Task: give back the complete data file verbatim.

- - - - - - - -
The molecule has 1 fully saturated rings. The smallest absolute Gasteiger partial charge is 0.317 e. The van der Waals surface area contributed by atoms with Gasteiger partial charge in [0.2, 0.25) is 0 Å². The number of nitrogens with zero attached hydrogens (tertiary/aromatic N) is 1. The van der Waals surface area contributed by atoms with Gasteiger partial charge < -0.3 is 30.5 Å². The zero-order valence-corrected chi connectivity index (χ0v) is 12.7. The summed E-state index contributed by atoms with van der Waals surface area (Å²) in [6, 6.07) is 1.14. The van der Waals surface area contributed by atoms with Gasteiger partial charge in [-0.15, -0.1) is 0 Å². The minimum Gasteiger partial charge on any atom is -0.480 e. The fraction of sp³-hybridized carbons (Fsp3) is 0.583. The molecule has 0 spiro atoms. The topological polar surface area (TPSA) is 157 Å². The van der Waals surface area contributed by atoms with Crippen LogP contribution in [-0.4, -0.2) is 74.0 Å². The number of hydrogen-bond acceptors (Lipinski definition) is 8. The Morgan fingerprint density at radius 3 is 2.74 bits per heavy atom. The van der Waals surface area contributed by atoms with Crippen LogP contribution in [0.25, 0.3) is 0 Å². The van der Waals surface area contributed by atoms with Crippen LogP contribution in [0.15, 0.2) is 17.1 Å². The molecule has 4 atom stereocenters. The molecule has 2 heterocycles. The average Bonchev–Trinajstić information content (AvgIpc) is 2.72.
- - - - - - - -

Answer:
The molecule has 1 fully saturated rings. The smallest absolute Gasteiger partial charge is 0.317 e. The van der Waals surface area contributed by atoms with Gasteiger partial charge in [0.2, 0.25) is 0 Å². The number of nitrogens with zero attached hydrogens (tertiary/aromatic N) is 1. The van der Waals surface area contributed by atoms with Gasteiger partial charge < -0.3 is 30.5 Å². The zero-order valence-corrected chi connectivity index (χ0v) is 12.7. The summed E-state index contributed by atoms with van der Waals surface area (Å²) in [6, 6.07) is 1.14. The van der Waals surface area contributed by atoms with Gasteiger partial charge in [-0.15, -0.1) is 0 Å². The minimum Gasteiger partial charge on any atom is -0.480 e. The fraction of sp³-hybridized carbons (Fsp3) is 0.583. The molecule has 0 spiro atoms. The topological polar surface area (TPSA) is 157 Å². The van der Waals surface area contributed by atoms with Crippen LogP contribution in [-0.4, -0.2) is 74.0 Å². The number of hydrogen-bond acceptors (Lipinski definition) is 8. The Morgan fingerprint density at radius 3 is 2.74 bits per heavy atom. The van der Waals surface area contributed by atoms with Crippen LogP contribution in [0.25, 0.3) is 0 Å². The van der Waals surface area contributed by atoms with Crippen LogP contribution in [0.15, 0.2) is 17.1 Å². The molecule has 4 atom stereocenters. The molecule has 2 heterocycles. The average Bonchev–Trinajstić information content (AvgIpc) is 2.72.